Xanthan Gum: The Pros, and Cons to Health
This article will examine the evidence of xanthan gum to ascertain whether it’s harmful or helpful for your health. Xanthan gum is a common food additive that’s usually added to foods as a thickener.
It’s created when sugar is fermented by a type of bacteria called Xanthomonas campestris. When sugar is fermented, it creates a broth or goo-like substance, which is made solid by adding alcohol. It is then dried and turned into a powder.
When xanthan gum powder is added to a liquid, it quickly disperses and creates a viscous and stable solution. This makes it a great thickening, suspending, and stabilizing agent for many products.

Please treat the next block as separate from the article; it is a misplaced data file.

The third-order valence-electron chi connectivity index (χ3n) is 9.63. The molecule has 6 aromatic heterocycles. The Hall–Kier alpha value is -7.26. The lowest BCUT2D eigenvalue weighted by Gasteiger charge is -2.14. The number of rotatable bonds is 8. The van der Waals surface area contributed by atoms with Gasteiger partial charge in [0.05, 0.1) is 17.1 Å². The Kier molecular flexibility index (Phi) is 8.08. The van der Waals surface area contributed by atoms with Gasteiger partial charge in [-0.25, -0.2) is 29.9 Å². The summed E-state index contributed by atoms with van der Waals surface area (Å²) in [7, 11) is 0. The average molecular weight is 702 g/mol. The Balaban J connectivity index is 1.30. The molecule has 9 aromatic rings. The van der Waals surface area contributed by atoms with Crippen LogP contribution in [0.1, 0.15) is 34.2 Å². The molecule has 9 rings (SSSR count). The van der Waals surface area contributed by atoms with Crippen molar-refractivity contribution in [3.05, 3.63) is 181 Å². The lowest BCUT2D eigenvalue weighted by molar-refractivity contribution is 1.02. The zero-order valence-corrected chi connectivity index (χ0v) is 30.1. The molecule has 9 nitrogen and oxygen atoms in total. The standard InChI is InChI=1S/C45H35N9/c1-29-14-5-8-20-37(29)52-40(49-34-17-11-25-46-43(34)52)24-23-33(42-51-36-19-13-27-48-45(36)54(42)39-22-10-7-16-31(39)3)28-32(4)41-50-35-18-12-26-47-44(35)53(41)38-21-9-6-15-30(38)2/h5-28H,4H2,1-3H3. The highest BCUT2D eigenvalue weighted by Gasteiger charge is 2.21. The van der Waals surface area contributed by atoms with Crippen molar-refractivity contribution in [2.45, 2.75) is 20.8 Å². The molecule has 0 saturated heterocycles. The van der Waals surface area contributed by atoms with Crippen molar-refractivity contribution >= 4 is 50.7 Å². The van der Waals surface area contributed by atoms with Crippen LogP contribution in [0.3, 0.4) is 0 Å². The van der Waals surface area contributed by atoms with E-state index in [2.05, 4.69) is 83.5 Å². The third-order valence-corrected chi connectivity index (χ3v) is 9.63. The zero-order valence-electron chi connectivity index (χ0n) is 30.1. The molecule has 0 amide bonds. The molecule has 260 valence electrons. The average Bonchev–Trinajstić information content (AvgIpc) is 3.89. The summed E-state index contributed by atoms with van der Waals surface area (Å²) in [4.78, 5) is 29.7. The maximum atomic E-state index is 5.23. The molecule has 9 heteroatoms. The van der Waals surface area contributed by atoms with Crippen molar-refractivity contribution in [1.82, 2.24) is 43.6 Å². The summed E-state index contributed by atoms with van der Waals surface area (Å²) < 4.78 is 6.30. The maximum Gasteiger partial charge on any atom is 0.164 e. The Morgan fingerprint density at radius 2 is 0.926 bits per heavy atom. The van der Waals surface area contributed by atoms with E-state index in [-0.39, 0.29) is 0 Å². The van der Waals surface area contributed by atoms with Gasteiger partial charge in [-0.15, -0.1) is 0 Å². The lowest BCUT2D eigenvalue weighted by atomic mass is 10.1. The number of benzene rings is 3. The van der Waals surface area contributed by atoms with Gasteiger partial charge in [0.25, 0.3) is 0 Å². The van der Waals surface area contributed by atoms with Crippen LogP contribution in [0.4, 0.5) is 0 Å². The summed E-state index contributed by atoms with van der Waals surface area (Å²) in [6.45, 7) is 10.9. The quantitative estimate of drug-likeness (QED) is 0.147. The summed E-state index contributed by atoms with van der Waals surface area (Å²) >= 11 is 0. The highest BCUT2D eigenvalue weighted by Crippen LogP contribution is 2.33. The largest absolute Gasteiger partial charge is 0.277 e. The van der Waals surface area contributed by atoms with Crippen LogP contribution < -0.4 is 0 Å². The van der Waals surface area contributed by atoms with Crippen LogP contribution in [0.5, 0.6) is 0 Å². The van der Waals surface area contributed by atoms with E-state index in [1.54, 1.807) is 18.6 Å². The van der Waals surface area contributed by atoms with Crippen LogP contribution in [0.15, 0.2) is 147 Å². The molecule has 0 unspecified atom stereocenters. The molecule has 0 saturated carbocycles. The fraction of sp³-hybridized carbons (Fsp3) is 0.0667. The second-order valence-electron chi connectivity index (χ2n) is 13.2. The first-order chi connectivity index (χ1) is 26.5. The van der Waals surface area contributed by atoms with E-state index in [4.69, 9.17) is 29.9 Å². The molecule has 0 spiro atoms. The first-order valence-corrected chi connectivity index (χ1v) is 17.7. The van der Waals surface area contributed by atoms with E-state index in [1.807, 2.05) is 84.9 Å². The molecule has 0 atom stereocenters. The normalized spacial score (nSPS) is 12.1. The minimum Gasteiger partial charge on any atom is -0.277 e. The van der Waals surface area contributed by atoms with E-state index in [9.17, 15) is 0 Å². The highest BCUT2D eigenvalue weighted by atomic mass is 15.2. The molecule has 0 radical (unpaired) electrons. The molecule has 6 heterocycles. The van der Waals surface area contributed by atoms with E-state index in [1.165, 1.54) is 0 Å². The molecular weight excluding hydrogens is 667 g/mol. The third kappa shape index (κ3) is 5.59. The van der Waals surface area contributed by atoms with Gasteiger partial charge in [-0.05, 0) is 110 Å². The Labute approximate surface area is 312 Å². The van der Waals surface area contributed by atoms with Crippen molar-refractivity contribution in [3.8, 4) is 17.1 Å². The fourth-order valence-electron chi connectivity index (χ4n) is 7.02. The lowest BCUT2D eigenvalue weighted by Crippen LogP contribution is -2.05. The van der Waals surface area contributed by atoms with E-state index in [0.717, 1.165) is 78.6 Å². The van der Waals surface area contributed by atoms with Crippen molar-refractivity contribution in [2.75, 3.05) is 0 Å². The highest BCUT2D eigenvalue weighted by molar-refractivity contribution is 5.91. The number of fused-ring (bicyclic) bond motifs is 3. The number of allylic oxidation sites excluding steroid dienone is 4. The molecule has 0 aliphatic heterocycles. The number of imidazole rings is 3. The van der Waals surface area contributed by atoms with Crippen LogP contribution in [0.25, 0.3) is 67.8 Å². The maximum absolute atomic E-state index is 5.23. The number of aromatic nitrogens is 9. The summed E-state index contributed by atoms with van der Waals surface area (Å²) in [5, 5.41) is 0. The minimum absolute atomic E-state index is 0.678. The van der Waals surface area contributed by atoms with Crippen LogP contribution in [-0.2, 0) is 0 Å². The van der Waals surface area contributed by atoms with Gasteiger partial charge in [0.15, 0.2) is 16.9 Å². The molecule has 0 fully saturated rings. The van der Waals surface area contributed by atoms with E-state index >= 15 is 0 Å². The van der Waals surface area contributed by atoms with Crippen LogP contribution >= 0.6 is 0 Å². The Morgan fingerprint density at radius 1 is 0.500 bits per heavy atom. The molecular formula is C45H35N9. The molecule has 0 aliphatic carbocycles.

It was discovered by scientists in 1963. Since then, it has been well researched and determined safe. Therefore, the FDA has approved it as a food additive and placed no limitations on the amount of xanthan gum a food can contain.
Even though it’s made in a lab, it’s a soluble fiber. Soluble fibers are carbs that your body cannot breakdown.
Preferably, they absorb water and turn into a gel-like substance in your digestive system, which slows digestion.
Therefore, your body is unable to digest xanthan gum, and it does not provide any calories or nutrients.
Where Is Xanthan Gum Found?
Xanthan gum is found in food, personal care, and industrial products.
Xanthan gum can improve the texture, consistency, flavor, shelf life, and appearance of many foods.
It also stabilizes foods, helping certain foods withstand different temperatures and pH levels. Additionally, it prevents foods from separating and allows them to flow smoothly out of their containers.